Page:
# 1-Dimensional Heat Initial Boundary Value Problems 2: Sturm-Liouville Problems and Orthogonal Functions

Sturm-Liouville Problems

The homogeneous boundary conditions of 1D heat conduction problem are given by
\begin{align*}
-\kappa_1u_x(0,t)+h_1u(0,t)&=0,\ t>0\\
\kappa_2u_x(L,t)+h_2u(L,t)&=0,\ t>0
\end{align*}
(See here)

The homogeneous BCs for the second order linear differential equation $$\label{eq:ho}X^{\prime\prime}=kX$$ is then
\label{eq:bc}\begin{aligned}
-k_1X’(0)+h_1X(0)&=0\\
k_2X’(L)+h_2X(L)&=0
\end{aligned}
Finding solutions of the second order linear differential equation \eqref{eq:ho} for $k=0$, $k=\lambda^2$, and $k=-\lambda^2$ that satisfy the BCs \eqref{eq:bc} is called a Sturm-Liouville Problem. Here, we study the Sturm-Liouville Theory with the following example.

Remark. In case of homogeneous heat BVPs, the eventual temperature would be 0 as there is no heat source. So, we see that $k=-\lambda^2<0$ is the only physically relevant case.

Example. [Fixed temperature at both ends]

Consider the heat BVP:
\begin{align*}
u_t&=\alpha^2 u_{xx}\ \mbox{PDE}\\
u(0,t)&=u(1,t)=0\ \mbox{(BCs)}
\end{align*}
From the above BCs, we obtain the BCs for $X(x)$:
$$X(0)=X(1)=0$$
For $k=0$ and $k=\lambda^2>0$ we have a trivial solution $X(x)=0$. For $k=-\lambda^2<0$ $X(x)=A\cos\lambda x+B\sin\lambda x$. With the BCS we find the eigenvalues
$$\lambda_n=n\pi,\ n=1,2,3,\cdots$$
and the corresponding eigenfunctions
$$X_n(x)=\sin n\pi x,\ n=1,2,3,\cdots$$
The $\{X_n: n=1,2,3,\cdots\}$ is a linearly independent set so they form a basis for the solution space which is infinite dimensional. The general solution to the heat BVP is given by
$$u(x,t)=\sum_{n=1}^\infty A_n e^{-n^2\pi^2\alpha^2t}\sin n\pi x$$
There are undetermined coefficients $A_n$ called Fourier coefficients. They can be determined by initial condition (initial temperature).

Orthogonal Functions and Solution of a Homogeneous Heat IBVP

Consider a heat distribution function $u(x,t)$ of the following form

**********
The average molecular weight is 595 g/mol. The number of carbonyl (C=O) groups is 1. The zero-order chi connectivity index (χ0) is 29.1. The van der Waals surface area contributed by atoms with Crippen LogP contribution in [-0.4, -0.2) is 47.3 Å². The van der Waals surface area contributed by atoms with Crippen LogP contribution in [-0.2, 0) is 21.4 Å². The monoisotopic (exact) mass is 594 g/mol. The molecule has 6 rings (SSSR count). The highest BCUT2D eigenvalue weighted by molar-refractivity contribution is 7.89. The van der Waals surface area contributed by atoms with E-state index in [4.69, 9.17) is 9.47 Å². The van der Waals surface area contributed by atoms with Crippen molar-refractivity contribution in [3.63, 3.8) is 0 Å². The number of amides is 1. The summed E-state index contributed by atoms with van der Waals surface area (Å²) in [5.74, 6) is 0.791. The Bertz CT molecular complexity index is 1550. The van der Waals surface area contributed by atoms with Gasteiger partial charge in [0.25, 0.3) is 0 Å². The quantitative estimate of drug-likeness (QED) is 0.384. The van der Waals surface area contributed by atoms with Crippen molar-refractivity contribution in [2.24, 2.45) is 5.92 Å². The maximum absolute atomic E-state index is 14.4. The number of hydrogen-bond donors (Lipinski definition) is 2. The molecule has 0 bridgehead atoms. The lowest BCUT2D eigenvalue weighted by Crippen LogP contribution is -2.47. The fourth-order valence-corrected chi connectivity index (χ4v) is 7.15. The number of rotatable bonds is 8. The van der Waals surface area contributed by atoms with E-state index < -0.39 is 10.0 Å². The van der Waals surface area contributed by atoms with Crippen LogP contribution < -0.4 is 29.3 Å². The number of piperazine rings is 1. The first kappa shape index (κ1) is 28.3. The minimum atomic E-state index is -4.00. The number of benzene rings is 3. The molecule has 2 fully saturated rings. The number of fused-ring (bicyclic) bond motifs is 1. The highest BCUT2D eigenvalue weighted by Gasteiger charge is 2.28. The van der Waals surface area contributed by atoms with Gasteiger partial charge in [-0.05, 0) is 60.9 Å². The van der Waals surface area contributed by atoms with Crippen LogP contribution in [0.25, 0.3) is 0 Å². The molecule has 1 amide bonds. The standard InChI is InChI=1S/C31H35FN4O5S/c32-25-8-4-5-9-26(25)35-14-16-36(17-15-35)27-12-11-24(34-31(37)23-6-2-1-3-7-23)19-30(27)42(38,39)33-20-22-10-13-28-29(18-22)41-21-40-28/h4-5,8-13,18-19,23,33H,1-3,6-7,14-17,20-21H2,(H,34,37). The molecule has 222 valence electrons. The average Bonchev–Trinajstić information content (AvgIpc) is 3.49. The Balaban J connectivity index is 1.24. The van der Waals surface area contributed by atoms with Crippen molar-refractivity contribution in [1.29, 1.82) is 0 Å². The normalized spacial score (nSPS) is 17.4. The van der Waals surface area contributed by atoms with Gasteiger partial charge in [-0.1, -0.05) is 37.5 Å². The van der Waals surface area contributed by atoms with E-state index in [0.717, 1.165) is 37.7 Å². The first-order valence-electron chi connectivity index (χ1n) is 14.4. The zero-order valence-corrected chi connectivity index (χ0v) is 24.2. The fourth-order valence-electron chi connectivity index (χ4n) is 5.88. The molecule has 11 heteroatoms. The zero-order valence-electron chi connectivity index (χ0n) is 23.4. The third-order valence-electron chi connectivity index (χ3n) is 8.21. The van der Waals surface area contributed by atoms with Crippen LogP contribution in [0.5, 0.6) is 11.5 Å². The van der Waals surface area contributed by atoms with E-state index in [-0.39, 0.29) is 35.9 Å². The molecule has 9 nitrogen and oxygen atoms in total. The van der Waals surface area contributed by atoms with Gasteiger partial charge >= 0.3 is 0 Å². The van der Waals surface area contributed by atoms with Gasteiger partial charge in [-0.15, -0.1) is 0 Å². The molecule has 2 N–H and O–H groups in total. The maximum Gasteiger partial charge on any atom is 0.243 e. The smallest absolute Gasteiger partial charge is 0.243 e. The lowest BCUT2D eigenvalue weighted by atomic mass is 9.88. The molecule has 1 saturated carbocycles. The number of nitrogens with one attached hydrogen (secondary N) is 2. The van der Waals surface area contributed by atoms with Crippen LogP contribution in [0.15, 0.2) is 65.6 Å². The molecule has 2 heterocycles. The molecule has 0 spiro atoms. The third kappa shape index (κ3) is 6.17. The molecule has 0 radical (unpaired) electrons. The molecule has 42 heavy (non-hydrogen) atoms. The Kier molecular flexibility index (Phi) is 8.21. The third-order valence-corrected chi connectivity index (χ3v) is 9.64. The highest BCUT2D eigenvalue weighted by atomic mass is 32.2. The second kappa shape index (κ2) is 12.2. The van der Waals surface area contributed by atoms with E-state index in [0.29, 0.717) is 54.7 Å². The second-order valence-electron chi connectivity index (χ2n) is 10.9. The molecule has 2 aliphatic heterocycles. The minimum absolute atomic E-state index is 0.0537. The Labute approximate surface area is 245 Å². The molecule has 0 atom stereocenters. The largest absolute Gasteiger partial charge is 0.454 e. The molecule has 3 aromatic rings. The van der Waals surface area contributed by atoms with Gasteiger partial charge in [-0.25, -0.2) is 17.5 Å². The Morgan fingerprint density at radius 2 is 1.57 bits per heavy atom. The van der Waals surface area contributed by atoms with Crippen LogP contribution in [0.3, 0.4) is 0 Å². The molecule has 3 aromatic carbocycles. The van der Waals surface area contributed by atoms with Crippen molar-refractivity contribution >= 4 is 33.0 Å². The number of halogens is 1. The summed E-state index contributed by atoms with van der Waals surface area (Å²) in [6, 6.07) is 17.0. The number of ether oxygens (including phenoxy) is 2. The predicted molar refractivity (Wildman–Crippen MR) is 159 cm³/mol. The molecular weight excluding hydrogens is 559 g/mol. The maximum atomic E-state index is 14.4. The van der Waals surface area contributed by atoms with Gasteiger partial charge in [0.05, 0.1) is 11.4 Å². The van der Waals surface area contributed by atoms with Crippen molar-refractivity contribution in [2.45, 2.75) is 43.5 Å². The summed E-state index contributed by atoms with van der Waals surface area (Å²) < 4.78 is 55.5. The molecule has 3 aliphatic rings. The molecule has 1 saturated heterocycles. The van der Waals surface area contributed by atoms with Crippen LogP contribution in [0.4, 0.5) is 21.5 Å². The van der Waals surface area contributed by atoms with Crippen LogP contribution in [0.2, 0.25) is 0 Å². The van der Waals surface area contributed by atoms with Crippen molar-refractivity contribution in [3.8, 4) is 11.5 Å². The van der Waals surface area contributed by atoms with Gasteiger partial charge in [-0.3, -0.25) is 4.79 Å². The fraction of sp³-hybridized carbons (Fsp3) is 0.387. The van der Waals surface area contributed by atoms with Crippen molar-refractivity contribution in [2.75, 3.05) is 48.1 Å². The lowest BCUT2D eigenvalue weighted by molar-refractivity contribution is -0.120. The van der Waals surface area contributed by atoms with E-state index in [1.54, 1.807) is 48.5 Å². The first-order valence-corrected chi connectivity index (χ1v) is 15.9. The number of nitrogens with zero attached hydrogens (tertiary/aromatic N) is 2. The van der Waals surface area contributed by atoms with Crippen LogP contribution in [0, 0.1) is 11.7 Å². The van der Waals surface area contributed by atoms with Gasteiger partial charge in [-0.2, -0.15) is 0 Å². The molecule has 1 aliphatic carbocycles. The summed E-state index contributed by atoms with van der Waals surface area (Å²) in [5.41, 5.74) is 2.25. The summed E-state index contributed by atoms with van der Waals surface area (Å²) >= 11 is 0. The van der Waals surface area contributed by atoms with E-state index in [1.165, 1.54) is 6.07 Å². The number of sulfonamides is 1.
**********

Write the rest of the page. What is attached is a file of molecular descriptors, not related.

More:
$$u(x,t)=\sum_{n=0}^\infty A_ne^{-\lambda_n^2\alpha^2t}X_n(x)$$
where $X_n$’s are eigenfunctions corresponding to the eigenvalues $\lambda_n$’s respectively. The eigenfunctions $X_n$’s form a basis for the solution space (which is often infinite dimensional) of a given heat IBVP, furthermore they can form an orthonormal basis with respect to the inner product
$$\label{eq:innerprod}\langle X_m,X_n\rangle=\int_0^LX_mX_ndx$$
We say that eigenfunctions $X_m$ and $X_n$ are orthogonal if $\langle X_m,X_n\rangle=0$.

Example. $X_n(x)=\sin n\pi x$, $n=1,2,3,\cdots$ form an orthogonal basis with respect to \eqref{eq:innerprod}, where $0<x<1$:
\begin{align*}
\langle X_m,X_n\rangle&=\int_0^1\sin m\pi x\sin n\pi xdx\\
&=\left\{\begin{aligned}
\frac{1}{2}\ &{\rm if}\ m=n\\
0\ &{\rm if}\ m\ne n.
\end{aligned}\right.
\end{align*}

Remark. [The Gram-Schmidt Orthogonalization Process]
If $\{X_n\}$ is not an orthogonal basis, one can construct an orthogonal basis from $\{X_n\}$ using the inner product (3). The standard process is called the Gram-Schmidt orthogonalization process. Details can be found in many standard linear algebra textbooks.

Now we assume that $\{X_n\}$ is an orthogonal basis for the solution space. Let $L_n:=\langle X_n,X_n\rangle=\int_0^LX_n^2dx$. Let the initial condition be given by
$u(x,0)=\phi(x)$. Then
$$\phi(x)=\sum_{n=0}^\infty A_nX_n$$
Multiply this by $X_m$ and then integrate:
$$\int_0^LX_m\phi(x)dx=\sum_{n=0}^\infty A_n\int_0^LX_nX_mdx$$
By orthogonality we obtain
$$L_mA_m=\int_0^LX_m\phi(x)dx$$
or
$$A_m=\frac{1}{L_m}\int_0^L\phi(x)X_mdx,\ m=0,1,2,\cdots$$

Example. Consider the heat BVP in the previous example with initial condition $\phi(x)=T$, a constant temperature. For $n=1,2,3,\cdots$, $X_n(x)=\sin n\pi x;\ 0<x<1$ so
$$L_n=\int_0^1\sin^2 n\pi x dx=\frac{1}{2}$$
The Fourier coefficients are then computed to be
\begin{align*}
A_n&=2\int_0^1\phi(x)\sin n\pi xdx\\
&=2T\int_0^1\sin n\pi xdx\\
&=\frac{2T}{n\pi}[1-\cos n\pi]\\
&=\frac{2T}{n\pi}[1-(-1)^n].
\end{align*}
$A_n=0$ for $n={\rm even}$ and $A_{2n-1}=\frac{4T}{(2n-1)\pi},\ n=1,2,3,\cdots$. Hence
$$u(x,t)=\sum_{n=1}^\infty\frac{4T}{(2n-1)\pi}e^{-(2n-1)^2\pi^2\alpha^2t}\sin(2n-1)\pi x.$$

References:

David Betounes, Partial Differential Equations for Computational Science with Maple and Vector Analysis, TELOS, Springer-Verlag